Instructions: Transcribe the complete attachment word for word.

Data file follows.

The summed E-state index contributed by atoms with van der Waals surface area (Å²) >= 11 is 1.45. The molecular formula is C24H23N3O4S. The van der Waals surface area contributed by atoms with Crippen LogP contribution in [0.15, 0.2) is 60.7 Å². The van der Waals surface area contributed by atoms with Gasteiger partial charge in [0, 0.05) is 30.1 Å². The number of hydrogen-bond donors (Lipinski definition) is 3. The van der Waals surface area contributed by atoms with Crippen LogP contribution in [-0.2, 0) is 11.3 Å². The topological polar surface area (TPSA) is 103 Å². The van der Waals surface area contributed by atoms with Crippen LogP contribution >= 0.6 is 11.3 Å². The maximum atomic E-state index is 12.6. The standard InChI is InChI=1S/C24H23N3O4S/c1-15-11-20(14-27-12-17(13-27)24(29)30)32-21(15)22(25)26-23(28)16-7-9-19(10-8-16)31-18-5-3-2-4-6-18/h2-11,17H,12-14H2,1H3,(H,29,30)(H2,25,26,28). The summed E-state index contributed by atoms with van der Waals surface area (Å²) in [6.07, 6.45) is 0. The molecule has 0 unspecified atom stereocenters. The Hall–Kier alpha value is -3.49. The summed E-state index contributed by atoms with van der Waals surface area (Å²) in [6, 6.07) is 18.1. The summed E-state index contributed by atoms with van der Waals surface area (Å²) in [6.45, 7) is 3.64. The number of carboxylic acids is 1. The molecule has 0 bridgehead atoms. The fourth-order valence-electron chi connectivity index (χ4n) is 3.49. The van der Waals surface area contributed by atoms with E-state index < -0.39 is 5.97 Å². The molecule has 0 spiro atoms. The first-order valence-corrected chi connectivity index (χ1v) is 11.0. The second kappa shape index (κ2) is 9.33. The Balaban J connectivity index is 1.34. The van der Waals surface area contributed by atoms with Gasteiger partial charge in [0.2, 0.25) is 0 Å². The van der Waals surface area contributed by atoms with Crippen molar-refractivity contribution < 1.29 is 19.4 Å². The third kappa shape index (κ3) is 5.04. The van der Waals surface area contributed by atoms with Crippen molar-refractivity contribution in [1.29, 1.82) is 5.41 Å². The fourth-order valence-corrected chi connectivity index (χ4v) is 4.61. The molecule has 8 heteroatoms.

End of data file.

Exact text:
The summed E-state index contributed by atoms with van der Waals surface area (Å²) >= 11 is 1.45. The molecular formula is C24H23N3O4S. The van der Waals surface area contributed by atoms with Crippen LogP contribution in [0.15, 0.2) is 60.7 Å². The van der Waals surface area contributed by atoms with Gasteiger partial charge in [0, 0.05) is 30.1 Å². The number of hydrogen-bond donors (Lipinski definition) is 3. The van der Waals surface area contributed by atoms with Crippen LogP contribution in [-0.2, 0) is 11.3 Å². The topological polar surface area (TPSA) is 103 Å². The van der Waals surface area contributed by atoms with Crippen LogP contribution >= 0.6 is 11.3 Å². The maximum atomic E-state index is 12.6. The standard InChI is InChI=1S/C24H23N3O4S/c1-15-11-20(14-27-12-17(13-27)24(29)30)32-21(15)22(25)26-23(28)16-7-9-19(10-8-16)31-18-5-3-2-4-6-18/h2-11,17H,12-14H2,1H3,(H,29,30)(H2,25,26,28). The summed E-state index contributed by atoms with van der Waals surface area (Å²) in [6.07, 6.45) is 0. The molecule has 0 unspecified atom stereocenters. The Hall–Kier alpha value is -3.49. The summed E-state index contributed by atoms with van der Waals surface area (Å²) in [6, 6.07) is 18.1. The summed E-state index contributed by atoms with van der Waals surface area (Å²) in [6.45, 7) is 3.64. The number of carboxylic acids is 1. The molecule has 0 bridgehead atoms. The fourth-order valence-electron chi connectivity index (χ4n) is 3.49. The van der Waals surface area contributed by atoms with E-state index < -0.39 is 5.97 Å². The molecule has 0 spiro atoms. The first-order valence-corrected chi connectivity index (χ1v) is 11.0. The second kappa shape index (κ2) is 9.33. The Balaban J connectivity index is 1.34. The van der Waals surface area contributed by atoms with Gasteiger partial charge in [0.2, 0.25) is 0 Å². The van der Waals surface area contributed by atoms with Crippen molar-refractivity contribution < 1.29 is 19.4 Å². The third kappa shape index (κ3) is 5.04. The van der Waals surface area contributed by atoms with Crippen molar-refractivity contribution in [1.29, 1.82) is 5.41 Å². The fourth-order valence-corrected chi connectivity index (χ4v) is 4.61. The molecule has 8 heteroatoms.